scanf %u

Discussion in 'C Programming' started by viza, Jul 5, 2003.

  1. viza

    viza Guest

    unsigned int number;
    scan=sscanf(" -76","%u",&number);
    printf("number has the value %d as %%d and %u as %%u.\n",number,number);

    under gcc/3.2.2* this is returning 1, and assigning a value to number.
    Isn't this wrong?

    My reading of the man pages is that a '-' is not allowed. Doesn't this mean
    it should be impossible to make the conversion, scanf should return 0 and
    number should be left alone - just like if another non allowed character
    were there, (eg: a letter)?

    What have I missed?

    * gcc (GCC) 3.2.2 (Mandrake Linux 9.1 3.2.2-3mdk)
    viza, Jul 5, 2003
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  2. On Sat, 05 Jul 2003 13:32:39 +0100, viza <> wrote:

    > unsigned int number;
    > scan=sscanf(" -76","%u",&number);
    >under gcc/3.2.2* this is returning 1, and assigning a value to number.
    >Isn't this wrong?

    Nope, the C99 standard has this to say about the %u specifier ( #12)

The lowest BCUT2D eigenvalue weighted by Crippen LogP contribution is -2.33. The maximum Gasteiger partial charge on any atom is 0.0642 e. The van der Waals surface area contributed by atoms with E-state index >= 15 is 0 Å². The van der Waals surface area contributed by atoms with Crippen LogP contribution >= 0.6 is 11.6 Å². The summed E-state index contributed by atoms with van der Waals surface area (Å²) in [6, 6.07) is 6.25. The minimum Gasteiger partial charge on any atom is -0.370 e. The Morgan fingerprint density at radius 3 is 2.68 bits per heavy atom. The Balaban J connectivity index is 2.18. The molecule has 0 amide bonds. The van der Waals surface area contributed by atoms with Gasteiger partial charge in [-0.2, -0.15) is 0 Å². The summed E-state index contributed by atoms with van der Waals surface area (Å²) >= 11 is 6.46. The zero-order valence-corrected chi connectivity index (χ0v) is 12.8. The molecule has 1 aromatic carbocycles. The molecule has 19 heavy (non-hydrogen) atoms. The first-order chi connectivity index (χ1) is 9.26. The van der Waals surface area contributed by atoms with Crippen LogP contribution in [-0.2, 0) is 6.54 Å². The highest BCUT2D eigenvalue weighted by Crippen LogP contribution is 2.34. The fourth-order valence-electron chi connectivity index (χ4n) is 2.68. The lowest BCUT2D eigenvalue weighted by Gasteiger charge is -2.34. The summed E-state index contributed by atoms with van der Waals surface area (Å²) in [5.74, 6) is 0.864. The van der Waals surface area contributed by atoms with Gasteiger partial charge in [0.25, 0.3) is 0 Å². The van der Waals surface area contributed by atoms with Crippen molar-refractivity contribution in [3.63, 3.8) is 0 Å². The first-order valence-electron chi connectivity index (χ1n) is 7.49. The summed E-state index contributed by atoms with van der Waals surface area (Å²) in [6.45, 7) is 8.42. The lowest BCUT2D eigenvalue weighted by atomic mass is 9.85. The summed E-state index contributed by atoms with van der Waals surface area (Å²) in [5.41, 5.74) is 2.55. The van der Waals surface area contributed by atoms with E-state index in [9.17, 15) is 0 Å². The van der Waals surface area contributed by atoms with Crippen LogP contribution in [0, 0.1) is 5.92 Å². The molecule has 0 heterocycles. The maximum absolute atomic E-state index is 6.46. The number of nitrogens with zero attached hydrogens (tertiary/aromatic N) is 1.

| u Matches an optionally signed decimal integer, whose format is the same as
    | expected for the subject sequence of the strtoul function with the value 10
    | for the base argument. The corresponding argument shall be a pointer to
    | unsigned integer.

    Notice "optionally signed". Then we need to look at the definition of
    strtoul ( #5) to see how it treats negative numbers

    | If the subject sequence begins with a minus sign, the value resulting from
    | the conversion is negated (in the return type).

    strtoul's return type is unsigned long, so in this case -(unsigned long)76
    would be returned.

    There appears to be a weakness in the specification at this point though, as
    it is not specified *scanf converts that unsigned long value to unsigned
    int. The natural way would be "as if by assignment", giving
    (unsigned int)-(unsigned long)76, but this is not specified anywhere AFAICT.

    > printf("number has the value %d as %%d and %u as %%u.\n",number,number);

    This line has undefined behaviour, because the first conversion specifier
    (%d) does not match the type of ''number''.

    -- Mat.
    Mathew Hendry, Jul 5, 2003
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  3. viza

    viza Guest

    and then viza said:
    > ...

    Thanks Mathew. My pooey server doesn't have your post, but I got it
    eventualy through google.
    viza, Jul 7, 2003
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